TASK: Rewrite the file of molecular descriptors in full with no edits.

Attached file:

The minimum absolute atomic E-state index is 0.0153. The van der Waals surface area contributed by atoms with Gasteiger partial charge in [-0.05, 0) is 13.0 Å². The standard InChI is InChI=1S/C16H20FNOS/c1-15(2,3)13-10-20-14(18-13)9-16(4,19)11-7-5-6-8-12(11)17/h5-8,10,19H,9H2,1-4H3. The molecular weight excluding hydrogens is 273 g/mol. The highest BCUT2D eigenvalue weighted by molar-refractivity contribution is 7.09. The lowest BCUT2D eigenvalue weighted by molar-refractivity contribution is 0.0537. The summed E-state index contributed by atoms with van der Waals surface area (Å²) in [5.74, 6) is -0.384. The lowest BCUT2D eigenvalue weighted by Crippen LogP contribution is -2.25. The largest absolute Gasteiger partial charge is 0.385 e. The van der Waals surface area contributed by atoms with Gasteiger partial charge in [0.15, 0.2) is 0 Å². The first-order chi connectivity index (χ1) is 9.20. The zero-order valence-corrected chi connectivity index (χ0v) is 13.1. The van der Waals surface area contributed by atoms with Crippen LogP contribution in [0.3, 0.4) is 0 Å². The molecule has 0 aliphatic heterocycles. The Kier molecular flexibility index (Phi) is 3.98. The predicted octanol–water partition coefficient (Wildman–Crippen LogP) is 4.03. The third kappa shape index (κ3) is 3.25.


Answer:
The minimum absolute atomic E-state index is 0.0153. The van der Waals surface area contributed by atoms with Gasteiger partial charge in [-0.05, 0) is 13.0 Å². The standard InChI is InChI=1S/C16H20FNOS/c1-15(2,3)13-10-20-14(18-13)9-16(4,19)11-7-5-6-8-12(11)17/h5-8,10,19H,9H2,1-4H3. The molecular weight excluding hydrogens is 273 g/mol. The highest BCUT2D eigenvalue weighted by molar-refractivity contribution is 7.09. The lowest BCUT2D eigenvalue weighted by molar-refractivity contribution is 0.0537. The summed E-state index contributed by atoms with van der Waals surface area (Å²) in [5.74, 6) is -0.384. The lowest BCUT2D eigenvalue weighted by Crippen LogP contribution is -2.25. The largest absolute Gasteiger partial charge is 0.385 e. The van der Waals surface area contributed by atoms with Gasteiger partial charge in [0.15, 0.2) is 0 Å². The first-order chi connectivity index (χ1) is 9.20. The zero-order valence-corrected chi connectivity index (χ0v) is 13.1. The van der Waals surface area contributed by atoms with Crippen LogP contribution in [0.3, 0.4) is 0 Å². The molecule has 0 aliphatic heterocycles. The Kier molecular flexibility index (Phi) is 3.98. The predicted octanol–water partition coefficient (Wildman–Crippen LogP) is 4.03. The third kappa shape index (κ3) is 3.25.